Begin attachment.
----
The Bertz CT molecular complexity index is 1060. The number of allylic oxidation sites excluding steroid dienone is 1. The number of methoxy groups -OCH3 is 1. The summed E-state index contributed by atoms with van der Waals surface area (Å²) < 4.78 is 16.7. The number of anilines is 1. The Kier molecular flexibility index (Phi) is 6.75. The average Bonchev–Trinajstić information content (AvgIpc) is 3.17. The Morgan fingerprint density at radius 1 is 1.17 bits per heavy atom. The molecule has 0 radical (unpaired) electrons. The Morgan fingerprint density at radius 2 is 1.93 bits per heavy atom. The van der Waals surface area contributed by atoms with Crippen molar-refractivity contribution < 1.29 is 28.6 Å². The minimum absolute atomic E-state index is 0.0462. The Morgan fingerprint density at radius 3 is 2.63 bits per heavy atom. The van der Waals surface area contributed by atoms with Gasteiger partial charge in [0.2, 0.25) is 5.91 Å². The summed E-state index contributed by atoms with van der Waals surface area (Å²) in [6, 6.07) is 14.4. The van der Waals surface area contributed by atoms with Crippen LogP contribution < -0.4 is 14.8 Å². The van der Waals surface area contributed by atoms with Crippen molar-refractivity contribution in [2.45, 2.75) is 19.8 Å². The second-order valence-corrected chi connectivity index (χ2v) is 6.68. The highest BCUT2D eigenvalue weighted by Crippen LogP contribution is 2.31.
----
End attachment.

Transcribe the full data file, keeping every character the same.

The Bertz CT molecular complexity index is 1060. The number of allylic oxidation sites excluding steroid dienone is 1. The number of methoxy groups -OCH3 is 1. The summed E-state index contributed by atoms with van der Waals surface area (Å²) < 4.78 is 16.7. The number of anilines is 1. The Kier molecular flexibility index (Phi) is 6.75. The average Bonchev–Trinajstić information content (AvgIpc) is 3.17. The Morgan fingerprint density at radius 1 is 1.17 bits per heavy atom. The molecule has 0 radical (unpaired) electrons. The Morgan fingerprint density at radius 2 is 1.93 bits per heavy atom. The van der Waals surface area contributed by atoms with Crippen molar-refractivity contribution < 1.29 is 28.6 Å². The minimum absolute atomic E-state index is 0.0462. The Morgan fingerprint density at radius 3 is 2.63 bits per heavy atom. The van der Waals surface area contributed by atoms with Gasteiger partial charge in [0.2, 0.25) is 5.91 Å². The summed E-state index contributed by atoms with van der Waals surface area (Å²) in [6, 6.07) is 14.4. The van der Waals surface area contributed by atoms with Crippen LogP contribution < -0.4 is 14.8 Å². The van der Waals surface area contributed by atoms with Crippen molar-refractivity contribution in [2.45, 2.75) is 19.8 Å². The second-order valence-corrected chi connectivity index (χ2v) is 6.68. The highest BCUT2D eigenvalue weighted by Crippen LogP contribution is 2.31.